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| Brightest Stars on Jun 29, 2009

Hadar: Southern pointer star

The southern star Hadar, also called Beta Centauri, is the 11th brightest star visible in Earth’s sky. It is more famous than it might be otherwise for its location on our sky’s dome right next to Alpha Centauri, the closest star system to Earth. Alpha Centauri and Beta Centauri (Hadar) are sometimes called the Southern Pointer Stars. They point to the Southern Cross.

How to see it

The southern luminary, Hadar or Beta Centauri, is the 11th brightest star visible in Earth’s skies. It is more famous than it might be otherwise for its location on our sky’s dome right next to Alpha Centauri, the 4th brightest star and closest star system to Earth.

Alas, neither Alpha Centauri nor Hadar (Beta Centauri) can be seen at all in the continental U.S. except very briefly from South Texas and parts of Florida (as well as Hawaii). Still, Beta Centauri is very prominent as seen in the southern hemisphere. It is bluish in color, with a magnitude of 0.61 . Alpha and Beta Centauri are the southernmost bright stars in the fairly large and sprawling constellation of Centaurus, the Centaur. Both are near the famed Southern Cross, and all are roughly 30 degrees from the South Celestial Pole.

Alpha Centauri and Beta Centauri (Hadar) are sometimes called the Southern Pointer Stars. They point to the Southern Cross. The value is questionable though, since the Southern Cross is distinctive in its own right.

Photo of the stars Hadar and Rigel Kent (Alpha Centauri) to the left of the Southern Cross by EarthSky facebook friend Jv Noriega from Cape Santiago, Philippines. Click here for a larger view. Thank you Jv Noriega!

Meanwhile, for northern observers, there really are no good pointer stars to Alpha Centauri and Hadar. If you live far enough south to see them, you will need to look for them low on the southern horizon at exactly the right time. The right time might come, for example, at roughly 1 a.m. (local Daylight Saving time) in early May. By early July, Hadar culminates (reaches its highest point) to the south) by nightfall. It also can be seen briefly in the predawn spring skies. At any of these times, if you are a northern hemisphere observer at a latitude like that of the southernmost U.S., you might glimpse Hadar making a tiny arc across the southern sky.

History and Myth

Beta Centauri’s proper name – Hadar – apparently derives from Arabic for “ground,” possibly referring to its nearness to the horizon as seen from low latitudes. Richard Hinckley Allen reports that other stars in Centaurus, including Alpha, may also have been referred to with this title. Beta Centauri is also sometimes called Agena (“derived from Latin words for the knee”), obviously referring to the anatomy of its classical depiction.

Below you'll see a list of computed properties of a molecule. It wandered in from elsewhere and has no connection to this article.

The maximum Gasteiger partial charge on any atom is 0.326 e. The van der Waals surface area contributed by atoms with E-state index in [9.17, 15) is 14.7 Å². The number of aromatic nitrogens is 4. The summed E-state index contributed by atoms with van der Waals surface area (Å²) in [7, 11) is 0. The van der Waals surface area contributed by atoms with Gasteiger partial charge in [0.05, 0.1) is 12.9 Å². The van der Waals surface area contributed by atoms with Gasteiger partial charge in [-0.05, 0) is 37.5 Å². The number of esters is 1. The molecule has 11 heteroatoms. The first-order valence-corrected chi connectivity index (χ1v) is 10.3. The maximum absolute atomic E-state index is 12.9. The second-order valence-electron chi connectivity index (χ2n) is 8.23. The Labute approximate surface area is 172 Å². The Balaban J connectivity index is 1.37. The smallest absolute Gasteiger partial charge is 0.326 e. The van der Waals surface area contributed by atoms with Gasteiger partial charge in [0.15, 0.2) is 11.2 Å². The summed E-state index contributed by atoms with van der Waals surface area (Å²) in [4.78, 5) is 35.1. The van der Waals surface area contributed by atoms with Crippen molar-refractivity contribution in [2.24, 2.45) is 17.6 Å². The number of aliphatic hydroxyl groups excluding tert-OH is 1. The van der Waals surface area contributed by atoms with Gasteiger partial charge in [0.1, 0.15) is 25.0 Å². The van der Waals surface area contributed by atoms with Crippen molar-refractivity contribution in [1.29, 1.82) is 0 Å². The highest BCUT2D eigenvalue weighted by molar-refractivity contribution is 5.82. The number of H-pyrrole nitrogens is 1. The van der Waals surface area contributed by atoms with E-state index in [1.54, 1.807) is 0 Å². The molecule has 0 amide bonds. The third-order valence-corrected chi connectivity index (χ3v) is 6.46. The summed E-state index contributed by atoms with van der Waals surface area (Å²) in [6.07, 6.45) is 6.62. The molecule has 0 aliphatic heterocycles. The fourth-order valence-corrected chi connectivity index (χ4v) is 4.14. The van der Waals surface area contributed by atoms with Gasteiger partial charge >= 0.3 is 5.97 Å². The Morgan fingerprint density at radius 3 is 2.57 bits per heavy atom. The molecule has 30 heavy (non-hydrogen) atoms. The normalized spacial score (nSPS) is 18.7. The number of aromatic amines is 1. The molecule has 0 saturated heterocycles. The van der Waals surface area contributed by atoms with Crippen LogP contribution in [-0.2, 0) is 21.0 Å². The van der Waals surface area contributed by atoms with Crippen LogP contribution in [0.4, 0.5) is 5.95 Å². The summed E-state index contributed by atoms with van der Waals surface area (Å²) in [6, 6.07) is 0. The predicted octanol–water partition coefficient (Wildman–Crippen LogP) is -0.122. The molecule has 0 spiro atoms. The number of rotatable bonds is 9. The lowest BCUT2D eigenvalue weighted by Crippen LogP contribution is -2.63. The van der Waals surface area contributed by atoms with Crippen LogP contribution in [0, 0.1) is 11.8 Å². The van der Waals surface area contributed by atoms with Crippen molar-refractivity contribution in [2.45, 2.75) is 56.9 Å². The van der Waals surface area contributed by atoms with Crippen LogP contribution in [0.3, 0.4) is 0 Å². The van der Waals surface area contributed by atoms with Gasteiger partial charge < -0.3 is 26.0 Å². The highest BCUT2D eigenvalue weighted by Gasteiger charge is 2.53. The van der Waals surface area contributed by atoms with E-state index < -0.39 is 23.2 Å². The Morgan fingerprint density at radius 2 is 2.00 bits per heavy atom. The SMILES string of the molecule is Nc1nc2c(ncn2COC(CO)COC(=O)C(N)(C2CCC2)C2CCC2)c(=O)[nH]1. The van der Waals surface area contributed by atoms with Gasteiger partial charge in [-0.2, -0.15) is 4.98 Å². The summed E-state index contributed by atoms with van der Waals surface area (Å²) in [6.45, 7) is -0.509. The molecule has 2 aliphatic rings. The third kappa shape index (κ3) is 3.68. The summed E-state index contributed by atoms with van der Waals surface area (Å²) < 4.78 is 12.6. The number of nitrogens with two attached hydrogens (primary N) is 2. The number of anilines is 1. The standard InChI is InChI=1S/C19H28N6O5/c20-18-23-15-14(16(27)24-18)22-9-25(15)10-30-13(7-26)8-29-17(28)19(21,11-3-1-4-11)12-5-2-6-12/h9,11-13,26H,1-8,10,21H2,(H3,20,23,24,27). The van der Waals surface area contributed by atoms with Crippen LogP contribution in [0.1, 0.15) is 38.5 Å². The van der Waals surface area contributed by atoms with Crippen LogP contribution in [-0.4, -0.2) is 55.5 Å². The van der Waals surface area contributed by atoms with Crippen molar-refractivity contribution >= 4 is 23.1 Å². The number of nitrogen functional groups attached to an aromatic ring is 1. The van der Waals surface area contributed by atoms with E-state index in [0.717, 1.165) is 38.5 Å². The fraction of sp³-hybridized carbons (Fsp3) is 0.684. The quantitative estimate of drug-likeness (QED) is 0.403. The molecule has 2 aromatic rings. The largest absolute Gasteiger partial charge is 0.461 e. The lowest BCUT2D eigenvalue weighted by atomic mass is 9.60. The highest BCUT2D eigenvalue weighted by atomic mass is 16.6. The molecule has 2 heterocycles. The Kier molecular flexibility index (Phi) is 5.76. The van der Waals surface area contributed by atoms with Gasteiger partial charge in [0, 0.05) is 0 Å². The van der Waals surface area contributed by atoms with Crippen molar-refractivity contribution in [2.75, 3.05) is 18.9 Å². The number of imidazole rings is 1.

The Centaur itself was supposed to be the son of the god Chronos and a sea nymph. Uncharacteristically wise and just, this Centaur, often known as Chiron, was a favorite of Apollo and Diana and figures in some minor mythology of its own. Alpha and Beta Centauri share little in the classical mythology, although were often considered together. In Africa they were named for two men who once were lions, and in Australian aboriginal myths they represented two brothers who hunted and killed a large emu called Tchingal. At one time in China they were known, according to Allen, as Ma Wei, the “Horse’s Tail.”

The flag of Australia contains the Southern Cross as well as an addition bright star placed in the approximate position of Beta Centauri. However, the star is intended to represent the Australian “Commonwealth Star” rather than either Alpha or Beta Centauri.

Science

Beta Centauri is a B1III star, which means that it is very hot and very large. The “III” classification means that it is a giant star, rather than a main sequence star like our sun. Giants and supergiants have left the main sequence, and have entered into the terminal stages of star-life. These stars may still have tens of millions of years left, but this is short by comparison to the billions of years a star like the sun spends in its adult life – that is, its life classified as a main sequence star.

By Hipparcos mission data, Beta Centauri is at a distance of about 525 light-years, although this may be subject to some debate. If the Hipparcos data is to be taken, of the top 20 brightest stars in our sky, this star ranks as 4th in both intrinsic brightness and distance. A number of other physical characteristics of Beta Centauri are not entirely clear. Dr. James Kaler places it at a distance of 335 light-years. He also gives it a probable surface temperature of about 22,500 K (about 40,000 F or about 4 times as hot as the sun), and a mass of about 9.5 times that of the sun. With that temperature and mass, Beta Centauri must be about 15,500 as luminous as our sun, with a radius 8 times as great. If it is at the greater distance, those values will increase as well.

To make things more complicated, Beta Centauri is not one star, but three. About a second of arc away the companion star, Beta Centauri B, poses a difficult telescopic sight. Analysis of the light from Beta Centauri B reveals that it is a very close binary star. Thus the star seen as a single point of light to the human eye is in fact triple.

Beta Centauri’s position is RA:14h 03m 49s, dec:-60° 22′ 23″.